How did it come about that a man who, according to Feinstein, was so tender and
understood his wife so well and loved her so much, came to be seen  by her like this?
Consider the young Ted Hughes.   He must have been the handsomest and most
godlike and most highly sexed young man in Britain.  But a man without the
philosophical frame, the ironic standing apart from himself most people have.  Whose
strengths and weaknesses were just those we see in the early poems.  A Neolithic lost
in the emotional complexities of  twentieth century adult life.  A man so close to theanimals he was almost one of them.  The compulsive and promiscuous animal side of
sex which is so strong in all of us must have been doubly difficult to abrogate in him.
But he was remarkably loving and tender. He was a poet.  He was just the man for
her.  He was wonderful.  The tragedy of it.  How dreadful and appalling and awful
that so many of the feminist critics have so comprehensively missed the profound
humanity of this drama. The unusually strong compulsive drive towards death in
Sylvia was fatally matched to the unusually strong compulsive drive towards sex in
Ted.  They were undone, exactly as in the Greek tragedies, by what the Greeks called
hamartia, a fatal flaw in the character of the protagonist.  It is not the hero’s failings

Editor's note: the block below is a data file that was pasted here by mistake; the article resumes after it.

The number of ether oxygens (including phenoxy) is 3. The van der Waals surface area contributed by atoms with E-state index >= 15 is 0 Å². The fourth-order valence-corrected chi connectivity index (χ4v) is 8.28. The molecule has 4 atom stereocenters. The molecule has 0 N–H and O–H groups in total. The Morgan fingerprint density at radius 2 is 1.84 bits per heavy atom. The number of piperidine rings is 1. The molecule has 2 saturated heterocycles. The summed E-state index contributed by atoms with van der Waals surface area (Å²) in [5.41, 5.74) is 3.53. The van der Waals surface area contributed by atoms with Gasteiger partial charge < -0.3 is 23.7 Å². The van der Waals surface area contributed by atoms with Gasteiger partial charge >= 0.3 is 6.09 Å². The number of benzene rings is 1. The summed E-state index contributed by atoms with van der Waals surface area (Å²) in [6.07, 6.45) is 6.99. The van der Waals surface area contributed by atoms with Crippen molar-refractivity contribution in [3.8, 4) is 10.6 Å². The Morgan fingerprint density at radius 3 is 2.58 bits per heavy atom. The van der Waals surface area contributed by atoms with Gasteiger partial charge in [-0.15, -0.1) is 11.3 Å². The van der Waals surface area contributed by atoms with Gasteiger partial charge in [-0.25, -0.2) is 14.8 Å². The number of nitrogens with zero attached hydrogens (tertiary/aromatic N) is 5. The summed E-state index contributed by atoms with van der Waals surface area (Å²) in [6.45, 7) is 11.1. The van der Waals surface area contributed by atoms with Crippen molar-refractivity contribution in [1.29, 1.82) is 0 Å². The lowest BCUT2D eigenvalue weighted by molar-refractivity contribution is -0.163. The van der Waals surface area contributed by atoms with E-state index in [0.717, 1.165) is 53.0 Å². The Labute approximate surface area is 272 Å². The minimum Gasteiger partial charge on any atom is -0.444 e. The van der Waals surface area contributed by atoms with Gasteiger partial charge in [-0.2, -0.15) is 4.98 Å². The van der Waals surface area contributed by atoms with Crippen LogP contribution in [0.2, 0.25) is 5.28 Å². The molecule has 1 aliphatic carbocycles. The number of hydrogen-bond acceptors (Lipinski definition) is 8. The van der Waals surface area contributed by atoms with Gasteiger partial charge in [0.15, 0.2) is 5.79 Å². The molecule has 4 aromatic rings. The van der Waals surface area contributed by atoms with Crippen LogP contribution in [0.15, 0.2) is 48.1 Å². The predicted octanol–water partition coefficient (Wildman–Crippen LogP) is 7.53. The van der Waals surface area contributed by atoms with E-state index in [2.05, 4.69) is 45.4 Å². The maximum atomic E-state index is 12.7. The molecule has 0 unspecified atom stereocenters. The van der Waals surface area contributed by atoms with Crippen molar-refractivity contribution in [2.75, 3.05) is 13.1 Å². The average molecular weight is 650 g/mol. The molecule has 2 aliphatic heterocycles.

which  bring about the calamity but his very virtue which in these circumstances
proves disastrous.  This is just how it was.  It was nothing small or mean in Ted which
unleashed the furies but the most wonderful thing about him.  He was a man who had
magically entered into the life of the animals.  But  for animals sex is highly
compulsive.  It makes you see how virtuous he must have been in staying faithful to
Sylvia for so long.  The pity of it.  But the classical  grandeur too of this horror. 

     

There is more. The analysis made by these poems goes beyond the genetic imprinted
predictable that we inherit from our parents.  They  enter into a wider and more
cosmic mystery:  the general condition  of  the hazardously  accidental and the
incidentally empirical in its relation to the already meant.  They handle fate as if  this
were some great Greek drama which holds us spell-bound by its awfulness.  In
Dreamers, the poem about the weekend of Assia’s visit –

 

‘We didn’t find her- she found us’

 

Pshaw! say the feminists, it wasn’t fate it was sex.  To re-act like this is to miss thepoint to a staggering degree.  In the end these poems ask, and answer, the most adult
of all questions: is there some great shaping force of meaning in our lives – whether
Freudian sub-conscious drives or Olympian gods who could say  – over which we